• 'Minnie Mouse'
  • Nigra
    compact, upright habit, narrow tulip-like upright blooms, purple-red on the exterior, pale purple inside the flower
  • O'Neill
'Minnie Mouse', Nigra, O'Neill
Tags:
#cultivars#deciduous#small tree#fragrant flowers#drought tolerant#specimen#purple flowers#slow growing#spring flowers#cottage garden#accent plant#multistemmed#large shrub#screening#green leaves#patio planting#container#landscape plant sleuths course
 
Cultivars / Varieties:
  • 'Minnie Mouse'
  • Nigra
    compact, upright habit, narrow tulip-like upright blooms, purple-red on the exterior, pale purple inside the flower
  • O'Neill
'Minnie Mouse', Nigra, O'Neill
Tags:
#cultivars#deciduous#small tree#fragrant flowers#drought tolerant#specimen#purple flowers#slow growing#spring flowers#cottage garden#accent plant#multistemmed#large shrub#screening#green leaves#patio planting#container#landscape plant sleuths course
  • Attributes:
    Genus:
    Magnolia
    Species:
    liliiflora
    Family:
    Magnoliaceae
    Uses (Ethnobotany):
    The flowers and buds have been used medicinally for the treatment of sinusitis, colds, and rhinitis.
    Life Cycle:
    Woody
    Recommended Propagation Strategy:
    Stem Cutting
    Country Or Region Of Origin:
    Eastern China
    Distribution:
    Native: China South-Central and China Southeast
    Play Value:
    Attractive Flowers
    Colorful
    Fragrance
    Screening
    Dimensions:
    Height: 8 ft. 0 in. - 12 ft. 0 in.
    Width: 8 ft. 0 in. - 12 ft. 0 in.
  • Whole Plant Traits:
    Plant Type:
    Shrub
    Tree
    Woody Plant Leaf Characteristics:
    Deciduous
    Habit/Form:
    Multi-stemmed
    Rounded
    Growth Rate:
    Slow
    Maintenance:
    Medium
  • Cultural Conditions:
    Light:
    Full sun (6 or more hours of direct sunlight a day)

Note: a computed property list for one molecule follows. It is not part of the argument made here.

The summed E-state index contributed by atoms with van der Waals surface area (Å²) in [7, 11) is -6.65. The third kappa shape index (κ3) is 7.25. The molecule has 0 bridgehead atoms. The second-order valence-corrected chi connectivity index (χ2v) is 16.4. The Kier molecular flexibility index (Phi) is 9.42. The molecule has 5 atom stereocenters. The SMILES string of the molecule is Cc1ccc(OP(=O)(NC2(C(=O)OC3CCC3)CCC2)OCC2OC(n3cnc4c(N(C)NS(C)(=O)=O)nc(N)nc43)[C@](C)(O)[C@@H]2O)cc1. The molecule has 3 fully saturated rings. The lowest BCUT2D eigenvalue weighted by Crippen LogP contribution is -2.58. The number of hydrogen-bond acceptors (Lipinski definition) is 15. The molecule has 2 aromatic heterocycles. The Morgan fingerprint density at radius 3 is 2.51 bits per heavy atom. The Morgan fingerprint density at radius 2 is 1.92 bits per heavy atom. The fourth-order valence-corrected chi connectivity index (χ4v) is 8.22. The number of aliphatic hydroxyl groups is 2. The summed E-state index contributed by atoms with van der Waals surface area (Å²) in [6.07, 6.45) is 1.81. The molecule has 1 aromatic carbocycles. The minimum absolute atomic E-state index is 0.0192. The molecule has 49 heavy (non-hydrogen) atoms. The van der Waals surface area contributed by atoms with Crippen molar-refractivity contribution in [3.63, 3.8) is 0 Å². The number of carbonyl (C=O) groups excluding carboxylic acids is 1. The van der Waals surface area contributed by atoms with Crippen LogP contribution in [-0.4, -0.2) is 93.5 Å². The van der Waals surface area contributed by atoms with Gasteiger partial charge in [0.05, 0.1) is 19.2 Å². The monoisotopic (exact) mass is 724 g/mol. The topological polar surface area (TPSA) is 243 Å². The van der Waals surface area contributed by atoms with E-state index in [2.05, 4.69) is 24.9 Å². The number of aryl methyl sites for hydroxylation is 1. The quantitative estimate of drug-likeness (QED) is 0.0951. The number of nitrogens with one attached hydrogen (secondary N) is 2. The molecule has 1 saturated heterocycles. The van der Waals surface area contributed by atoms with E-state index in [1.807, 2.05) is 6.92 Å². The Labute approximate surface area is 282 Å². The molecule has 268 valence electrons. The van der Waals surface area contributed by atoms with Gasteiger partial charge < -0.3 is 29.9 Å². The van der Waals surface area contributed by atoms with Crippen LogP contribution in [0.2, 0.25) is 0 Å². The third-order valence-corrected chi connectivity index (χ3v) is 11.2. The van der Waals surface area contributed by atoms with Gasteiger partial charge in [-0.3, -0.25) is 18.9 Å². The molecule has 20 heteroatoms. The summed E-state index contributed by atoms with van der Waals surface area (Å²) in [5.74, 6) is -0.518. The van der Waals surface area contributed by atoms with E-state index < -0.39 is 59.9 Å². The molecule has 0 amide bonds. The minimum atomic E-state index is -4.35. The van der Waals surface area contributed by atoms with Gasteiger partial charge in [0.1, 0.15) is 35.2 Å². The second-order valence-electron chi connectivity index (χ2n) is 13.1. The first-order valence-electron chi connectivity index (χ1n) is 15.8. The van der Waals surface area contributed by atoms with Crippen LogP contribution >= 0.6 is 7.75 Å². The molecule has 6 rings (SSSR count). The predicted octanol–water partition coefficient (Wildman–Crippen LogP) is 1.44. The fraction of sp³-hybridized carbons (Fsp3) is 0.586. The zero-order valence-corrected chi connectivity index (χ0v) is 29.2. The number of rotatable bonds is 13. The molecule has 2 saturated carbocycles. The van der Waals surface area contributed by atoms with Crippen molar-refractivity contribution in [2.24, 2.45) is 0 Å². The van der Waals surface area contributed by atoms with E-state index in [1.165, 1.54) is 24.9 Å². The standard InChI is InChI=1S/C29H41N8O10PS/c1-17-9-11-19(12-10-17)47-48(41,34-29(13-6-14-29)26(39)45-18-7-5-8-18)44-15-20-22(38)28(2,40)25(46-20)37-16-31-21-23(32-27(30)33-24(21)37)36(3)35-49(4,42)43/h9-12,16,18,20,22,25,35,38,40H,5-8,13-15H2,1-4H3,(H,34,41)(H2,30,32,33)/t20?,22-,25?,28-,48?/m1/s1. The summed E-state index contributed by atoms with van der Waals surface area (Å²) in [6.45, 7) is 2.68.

Partial Shade (Direct sunlight only part of the day, 2-6 hours)
    Soil Texture:
    Clay
    Loam (Silt)
    Sand
    Soil pH:
    Acid (<6.0)
    Neutral (6.0-8.0)
    Soil Drainage:
    Good Drainage
    Moist
    Available Space To Plant:
    12-24 feet
    NC Region:
    Coastal
    Mountains
    Piedmont
    USDA Plant Hardiness Zone:
    5b, 5a, 6b, 6a, 7b, 7a, 8b, 8a
  • Fruit:
    Fruit Description:
    Cone-like fruits sometimes appear after flowering.
  • Flowers:
    Flower Color:
    Purple/Lavender
    White
    Flower Inflorescence:
    Solitary
    Flower Value To Gardener:
    Fragrant
    Good Cut
    Showy
    Flower Bloom Time:
    Spring
    Flower Petals:
    7 - 20 petals/rays
    Flower Size:
    3-6 inches
    Flower Description:
    The flowers have 6 to 7 tepals, are goblet-like or lily-shaped, purple-red on the outer surface, white on the inside, and have a citrus fragrance. The petals are 3 to 4-inches long. The floral buds are pubescent, smooth, and point toward the apex. The color may be from pink to purple, depending on the cultivar. Blooms from April to May.
  • Leaves:
    Woody Plant Leaf Characteristics:
    Deciduous
    Leaf Color:
    Green
    Leaf Feel:
    Rough
    Deciduous Leaf Fall Color:
    Gold/Yellow
    Leaf Type:
    Simple
    Leaf Arrangement:
    Alternate
    Leaf Shape:
    Elliptical
    Obovate
    Ovate
    Hairs Present:
    Yes
    Leaf Length:
    > 6 inches
    Leaf Width:
    3-6 inches
    Leaf Description:
    The leaves are simple, alternate, elliptical, ovate, to obovate, and they measure 4 to 8 inches long, and 2 to 5 inches wide. In the summer, the upper surface is dark green, and the undersides are fuzzy. The leaves appear unkempt in late summer. This is often caused by powdery mildew.
  • Bark:
    Bark Color:
    Light Brown
    Light Gray
    Bark Description:
    Its bark is light gray to brown.
  • Stem:
    Stem Is Aromatic:
    No
  • Landscape:
    Landscape Location:
    Container
    Patio
    Landscape Theme:
    Cottage Garden
    Design Feature:
    Accent
    Flowering Tree
    Hedge
    Screen/Privacy
    Small Tree
    Specimen
    Resistance To Challenges:
    Drought